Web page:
Does Pokemon Go add new risks?
Jul 28th, 2016
Does Pokemon Go add new risks? In real life? Or in virtual life? The new location-based augmented reality mobile game that is taking the world by surprise certainly seems to generate a lot of opinions.
We have read and heard many people saying that Pokemon Go adds new risks, but is it really so? And what risks?
As usual people are quick to jump the gun and immediately make blanket statements about risk associated concepts. So we have dissected the phenomenon to help the public understand this issue better.
In term of public safety, Does Pokemon Go add new risks?
Already many people have found themselves in precarious situations by blindly following their mobile device. Reportedly unaware kids crossed over the Canadian border and into Montana, U.S.A. Another put himself in serious danger by jumping onto Vancouver’s SkyTrain tracks.
So, are these risks really new?
Lets take the industry accepted definition of risk
R is the risk of a scenario
C is the cost of consequences of the scenario
p is the probability of the scenario
Well, all those “Pokemon Go” related hazardous situations existed long before Pokemon go trended. Indeed people jaywalked, wandered on railroad tracks and yes, they did cross borders “unwarily”.
So the “Pokemon Go scenarios” are not new and do not generate new risk scenarios.
Likewise, the consequences do not change from the said scenario, so C does not change. For example, in the case of the Pokemon Go player wandering on the train track, the outcome (electrocution or collision) is identical if he/she was playing Pokemon Go or “just” wandered there to walk his/her dog.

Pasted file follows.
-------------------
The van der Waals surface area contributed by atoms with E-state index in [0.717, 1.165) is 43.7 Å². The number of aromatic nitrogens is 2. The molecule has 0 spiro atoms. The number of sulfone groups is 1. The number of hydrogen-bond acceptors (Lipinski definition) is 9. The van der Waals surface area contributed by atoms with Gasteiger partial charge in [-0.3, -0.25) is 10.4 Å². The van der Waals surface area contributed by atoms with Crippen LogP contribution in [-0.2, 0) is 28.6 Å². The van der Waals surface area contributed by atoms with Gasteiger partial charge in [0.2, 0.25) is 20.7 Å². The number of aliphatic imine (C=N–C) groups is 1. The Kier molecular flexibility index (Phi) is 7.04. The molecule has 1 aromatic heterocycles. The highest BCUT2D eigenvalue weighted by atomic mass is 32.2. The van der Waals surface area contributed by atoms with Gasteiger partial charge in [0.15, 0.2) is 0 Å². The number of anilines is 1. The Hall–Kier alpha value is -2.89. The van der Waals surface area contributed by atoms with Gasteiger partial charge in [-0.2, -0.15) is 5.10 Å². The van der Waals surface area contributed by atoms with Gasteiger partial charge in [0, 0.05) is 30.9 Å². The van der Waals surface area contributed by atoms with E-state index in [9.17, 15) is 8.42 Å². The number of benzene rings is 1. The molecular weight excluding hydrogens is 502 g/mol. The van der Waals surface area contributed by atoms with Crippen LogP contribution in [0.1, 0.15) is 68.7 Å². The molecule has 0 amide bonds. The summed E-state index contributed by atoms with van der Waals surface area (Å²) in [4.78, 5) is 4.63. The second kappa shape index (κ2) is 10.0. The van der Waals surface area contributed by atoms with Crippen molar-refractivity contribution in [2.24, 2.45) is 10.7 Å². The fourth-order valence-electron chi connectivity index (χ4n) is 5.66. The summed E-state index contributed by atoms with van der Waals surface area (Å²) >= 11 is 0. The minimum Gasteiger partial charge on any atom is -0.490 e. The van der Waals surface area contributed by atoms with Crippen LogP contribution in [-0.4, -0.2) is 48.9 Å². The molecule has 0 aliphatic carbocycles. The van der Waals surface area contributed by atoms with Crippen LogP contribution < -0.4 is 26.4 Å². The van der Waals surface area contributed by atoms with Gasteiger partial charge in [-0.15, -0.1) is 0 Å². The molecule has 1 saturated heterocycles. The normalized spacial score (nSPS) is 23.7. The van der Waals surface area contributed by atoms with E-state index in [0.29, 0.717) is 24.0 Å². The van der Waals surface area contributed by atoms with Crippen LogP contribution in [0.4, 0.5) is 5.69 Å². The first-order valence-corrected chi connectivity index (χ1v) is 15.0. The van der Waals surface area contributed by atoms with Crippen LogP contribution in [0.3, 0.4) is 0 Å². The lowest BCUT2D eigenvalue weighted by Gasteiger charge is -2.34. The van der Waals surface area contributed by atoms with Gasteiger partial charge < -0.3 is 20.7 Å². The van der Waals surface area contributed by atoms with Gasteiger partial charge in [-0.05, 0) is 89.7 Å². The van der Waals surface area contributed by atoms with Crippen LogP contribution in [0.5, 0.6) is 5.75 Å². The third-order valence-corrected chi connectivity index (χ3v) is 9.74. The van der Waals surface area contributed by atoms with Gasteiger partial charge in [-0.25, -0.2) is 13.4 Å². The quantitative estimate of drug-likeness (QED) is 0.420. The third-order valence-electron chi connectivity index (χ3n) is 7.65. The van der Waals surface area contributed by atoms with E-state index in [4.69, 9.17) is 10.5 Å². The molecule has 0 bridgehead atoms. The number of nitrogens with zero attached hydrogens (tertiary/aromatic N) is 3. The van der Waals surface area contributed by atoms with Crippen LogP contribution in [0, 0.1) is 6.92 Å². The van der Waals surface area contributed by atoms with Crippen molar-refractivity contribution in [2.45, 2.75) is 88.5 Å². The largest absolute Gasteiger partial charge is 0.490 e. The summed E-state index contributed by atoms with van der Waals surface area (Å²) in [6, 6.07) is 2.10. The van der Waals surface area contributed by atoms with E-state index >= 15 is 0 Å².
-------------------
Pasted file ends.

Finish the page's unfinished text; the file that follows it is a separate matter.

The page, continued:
As for the probability part, the Pokemon Go game may have increased the likelihood of such events. However we can only validate this with more than a random incident, or a cluster of accidents reported by media. This is exactly why we recommend to our client to keep track of near misses in their convergent dynamic risk register.
Understanding “real” trends as soon as they emerge rather than dealing with anecdotal evidence and rumors means significantly increasing efficiency.
As for the private industry, does Pokemon Go add new risks?
Adding an app that records your location (and possibly does other things to your devices) at all times is certainly not new either. That scenario already exist as well in well done cyber defense risk registers.
However, the “gotta catch em all” fever may entice personnel (working at mines, banks, or other entities with sensitive information) to keep their smartphones active everywhere/all the time possibly increasing the likelihood of critical information being recorded or stolen.
Once again the hazard and scenario existed all along, but the probability might have gone up … we will soon know.
Given the increasing number of threats and the difficulty of keeping everyone in compliance with healthy cyberdefence behavior, a convergent dynamic risk register is paramount.
Tagged with: blanket statement, critical information, cyber defense, Pokemon Go, risk register, Vancouver
Category: Consequences, Probabilities, Risk analysis